Unshelved by Bill Barnes and Gene Ambaum
comic strip overdue media

Monday, September 23, 2002

Parting shots

I was going through some long overdue e-mail and realised I'd missed the commemoration of the tenth anniversary of the bombing of the National library in Sarajevo. I've updated my post for August 23rd, if you're interested. I keep up with such things in Bosnia through the Friends of Bosnia. I'm sorry to say that one of the finest projects I've kept tabs on recently, the Bosnia Library Project, is seriously in danger due to a lack of funding. I hope it can continue.

I thought I'd put a note here as well, especially as it is Banned Book week. Read a Banned Book--it shouldn't be hard--practically any good text has been challenged by someone. I'm reading Harry Potter and the Sorceror's Stone (a current favourite target of small-minded Muggles everywhere). What are you reading?

PS I got an e-mail from the Lexington Public Library E-librarian (Electronic Reference). My creek has no official name. Apparently it is an "intermittent stream". Seems like Eidolon is especially appropriate, then. I think I'll go for Eidolon Run. It's in keeping with many of the names around here, and a "run" is a small stream in local parlance.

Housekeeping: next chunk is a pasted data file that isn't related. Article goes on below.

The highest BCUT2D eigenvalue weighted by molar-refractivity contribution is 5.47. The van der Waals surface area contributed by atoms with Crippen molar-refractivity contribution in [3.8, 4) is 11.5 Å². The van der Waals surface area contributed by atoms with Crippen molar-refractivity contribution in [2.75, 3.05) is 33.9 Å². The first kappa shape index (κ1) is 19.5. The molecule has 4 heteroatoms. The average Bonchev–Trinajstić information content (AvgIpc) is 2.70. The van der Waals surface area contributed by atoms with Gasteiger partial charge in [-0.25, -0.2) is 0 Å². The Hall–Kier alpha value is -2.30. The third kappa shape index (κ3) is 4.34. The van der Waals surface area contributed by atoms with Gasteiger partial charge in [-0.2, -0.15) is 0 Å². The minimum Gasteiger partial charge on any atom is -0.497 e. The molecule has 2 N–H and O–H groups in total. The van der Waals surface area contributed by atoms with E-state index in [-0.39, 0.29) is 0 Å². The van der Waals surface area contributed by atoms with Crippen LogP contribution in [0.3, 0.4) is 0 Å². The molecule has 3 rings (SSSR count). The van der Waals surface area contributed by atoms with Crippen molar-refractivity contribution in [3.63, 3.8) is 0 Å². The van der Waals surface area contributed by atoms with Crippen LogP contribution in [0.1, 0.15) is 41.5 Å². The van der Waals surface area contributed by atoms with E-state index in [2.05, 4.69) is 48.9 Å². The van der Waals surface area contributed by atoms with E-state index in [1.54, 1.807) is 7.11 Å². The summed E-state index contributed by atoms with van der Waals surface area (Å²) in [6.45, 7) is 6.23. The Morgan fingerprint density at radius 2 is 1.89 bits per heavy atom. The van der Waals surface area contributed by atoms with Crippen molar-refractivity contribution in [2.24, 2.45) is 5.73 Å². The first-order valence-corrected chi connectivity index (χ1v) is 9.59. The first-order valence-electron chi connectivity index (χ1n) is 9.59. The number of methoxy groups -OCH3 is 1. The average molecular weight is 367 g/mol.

Oh, and I had an amazing find in my closet last week. A teacher named Mona Combs did a paper on "Archaic English Words Used in Northeastern Kentucky", and there was a copy of the typescript in the library. I have no idea why. Our chief of staff emeritus is really into etymology--maybe that's why. As someone just one class shy of a linguistic major :(--a day class, unfortunately--I've always tended to respect regional dialects, despite the assertion that it's just not "proper English". (Let's face it, the received pronunciation favoured by the BBC is largely artificial, and it's not like those Yorkshire and Cockney folks are speaking German.) Anyway, Ms. Combs sent her students out into the Rowan county area to collect various "archaic" words, then compared them to Chaucer. I'm familiar with a lot of them, actually. But I think I'll include a random one every now and then just for the sake of fun.

So...drumroll, please...today's Kentucky-word/phrase-of-the-day is:

to honey fuggle verb, to flatter persuasively

oh, and I just have to add:

a gentleman cow noun, a bull--to be used in the presence of ladies, as "bull" was deemed too vulgar

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